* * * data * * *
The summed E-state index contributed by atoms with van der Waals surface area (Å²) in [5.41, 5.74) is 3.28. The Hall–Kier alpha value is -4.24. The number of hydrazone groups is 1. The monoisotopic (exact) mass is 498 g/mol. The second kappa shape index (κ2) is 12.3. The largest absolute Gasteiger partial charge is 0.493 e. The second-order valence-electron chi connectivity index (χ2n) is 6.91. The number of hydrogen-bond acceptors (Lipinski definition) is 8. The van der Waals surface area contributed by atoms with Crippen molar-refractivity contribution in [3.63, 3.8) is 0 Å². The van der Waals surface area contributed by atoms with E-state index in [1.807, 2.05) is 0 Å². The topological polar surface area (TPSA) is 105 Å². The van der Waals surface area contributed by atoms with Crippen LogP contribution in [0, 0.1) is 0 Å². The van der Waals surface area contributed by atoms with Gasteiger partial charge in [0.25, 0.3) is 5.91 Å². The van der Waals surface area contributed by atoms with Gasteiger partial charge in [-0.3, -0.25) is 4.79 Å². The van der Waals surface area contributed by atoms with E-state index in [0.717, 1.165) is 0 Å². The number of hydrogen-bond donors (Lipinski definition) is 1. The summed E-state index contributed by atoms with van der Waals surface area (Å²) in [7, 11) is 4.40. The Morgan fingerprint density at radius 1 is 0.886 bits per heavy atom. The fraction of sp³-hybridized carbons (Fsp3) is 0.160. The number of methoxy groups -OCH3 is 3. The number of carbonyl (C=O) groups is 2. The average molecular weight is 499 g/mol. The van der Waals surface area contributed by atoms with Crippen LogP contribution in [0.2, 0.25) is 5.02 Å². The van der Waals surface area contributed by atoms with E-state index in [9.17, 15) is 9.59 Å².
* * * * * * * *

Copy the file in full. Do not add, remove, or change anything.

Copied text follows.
The summed E-state index contributed by atoms with van der Waals surface area (Å²) in [5.41, 5.74) is 3.28. The Hall–Kier alpha value is -4.24. The number of hydrazone groups is 1. The monoisotopic (exact) mass is 498 g/mol. The second kappa shape index (κ2) is 12.3. The largest absolute Gasteiger partial charge is 0.493 e. The second-order valence-electron chi connectivity index (χ2n) is 6.91. The number of hydrogen-bond acceptors (Lipinski definition) is 8. The van der Waals surface area contributed by atoms with Crippen molar-refractivity contribution in [3.63, 3.8) is 0 Å². The van der Waals surface area contributed by atoms with E-state index in [1.807, 2.05) is 0 Å². The topological polar surface area (TPSA) is 105 Å². The van der Waals surface area contributed by atoms with Crippen LogP contribution in [0, 0.1) is 0 Å². The van der Waals surface area contributed by atoms with Gasteiger partial charge in [0.25, 0.3) is 5.91 Å². The van der Waals surface area contributed by atoms with Gasteiger partial charge in [-0.3, -0.25) is 4.79 Å². The van der Waals surface area contributed by atoms with E-state index in [0.717, 1.165) is 0 Å². The number of hydrogen-bond donors (Lipinski definition) is 1. The summed E-state index contributed by atoms with van der Waals surface area (Å²) in [7, 11) is 4.40. The Morgan fingerprint density at radius 1 is 0.886 bits per heavy atom. The fraction of sp³-hybridized carbons (Fsp3) is 0.160. The number of methoxy groups -OCH3 is 3. The number of carbonyl (C=O) groups is 2. The average molecular weight is 499 g/mol. The van der Waals surface area contributed by atoms with Crippen LogP contribution in [0.2, 0.25) is 5.02 Å². The van der Waals surface area contributed by atoms with E-state index in [9.17, 15) is 9.59 Å².